## Zero-order elimination kinetics : “Elimination of a constant quantity per time unit of the drug quantity present in the organism.”

## First order elimination kinetics : “Elimination of a constant fraction per time unit of the drug quantity present in the organism. The elimination is proportional to the drug concentration.”

### Description

**Zero-order elimination kinetics :**

The plasma concentration – time profile during the elimination phase is linear (**Fig. 1**). For example 1.2 mg are eliminated every hour, independently of the drug concentration in the body.

Order 0 elimination is rather rare, mostly occurring when the elimination system is saturated. An example is the elimination of Ethanol.

**First-order elimination kinetics :**

For first order elimination, the plasma
concentration – time profile during the elimination phase shows an
exponential decrease in the plot with linear axes (**Fig. 2.**) and is linear if plotted on a semi-logarithmic plot (plasma concentration on logarithmic axis and time on linear axis; **Fig. 3.**).

For example, 1% of the drug quantity is eliminated per minute. Many drugs are eliminated by first order kinetics.

The time course of the decrease of the drug concentration in the plasma can be described by an exponential equation of the form:

with

**C** = drug concentration

**C(0)** = extrapolated initial drug concentration (see Volume of distribution)

**λ** = elimination rate constant (see Half-life)

**t** = time

The elimination rate constant ? can be calculated by fitting the data points during the elimination phase to a single exponential; yielding in this example a ? of 0.34 h^{-1}. An alternative method (see **Fig. 3.**) consists in plotting the logarithm of the drug plasma concentration as a function of time, which will yield a straight line. The steepness of this line equals –?.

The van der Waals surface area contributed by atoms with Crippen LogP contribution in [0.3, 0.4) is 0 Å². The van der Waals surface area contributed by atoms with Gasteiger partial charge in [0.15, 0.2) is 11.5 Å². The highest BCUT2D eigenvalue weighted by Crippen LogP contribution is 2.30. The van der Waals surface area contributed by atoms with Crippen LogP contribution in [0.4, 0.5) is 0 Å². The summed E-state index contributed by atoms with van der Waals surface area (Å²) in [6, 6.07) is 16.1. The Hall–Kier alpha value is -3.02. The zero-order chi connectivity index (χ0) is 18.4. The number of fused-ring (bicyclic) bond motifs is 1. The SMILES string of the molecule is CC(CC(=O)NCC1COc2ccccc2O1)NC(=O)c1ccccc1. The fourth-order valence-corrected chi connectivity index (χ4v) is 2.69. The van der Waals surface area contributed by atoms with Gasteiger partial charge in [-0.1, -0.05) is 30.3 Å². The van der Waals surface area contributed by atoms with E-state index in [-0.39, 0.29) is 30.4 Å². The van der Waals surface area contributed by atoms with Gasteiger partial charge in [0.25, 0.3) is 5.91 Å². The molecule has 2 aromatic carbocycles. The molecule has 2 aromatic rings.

### Clinical Implications

In clinical pharmacology, first order kinetics are considered as a « linear process », because the rate of elimination is proportional to the drug concentration. This means that the higher the drug concentration, the higher its elimination rate. In other words, the elimination processes are not saturated and can adapt to the needs of the body, to reduce accumulation of the drug.

95% of the drugs in use at therapeutic concentrations are eliminated by first order elimination kinetics.

A few substances are eliminated by zero-order elimination kinetics, because their elimination process is saturated. Examples are Ethanol, Phenytoin, Salicylates, Cisplatin, Fluoxetin, Omeprazol.

Because in a saturated process the elimination rate is no longer proportional to the drug concentration but decreasing at higher concentrations, zero-order kinetics are also called “non-linear kinetics” in clinical pharmacology.

#### Terminology and properties

Elimination kinetics | First order | Zero order |

Curve in the plasma concentration vs. time plot after i.v. bolus | Exponential decay (Fig. 2) | Linear (Fig. 1) |

Curve in the log plasma concentration vs. time plot after i.v. bolus | Linear (Fig. 3) | Non-linear |

Relation between elimination rate and drug concentration | Elimination rate is proportional to drug concentration | Elimination rate saturates with higher drug concentration< |

Term in clinical pharmacology | Linear kinetics | Non linear kinetics |

Concerns | 95 % of drugs, at therapeutic concentrations | The remaining 5 %, and ethanol |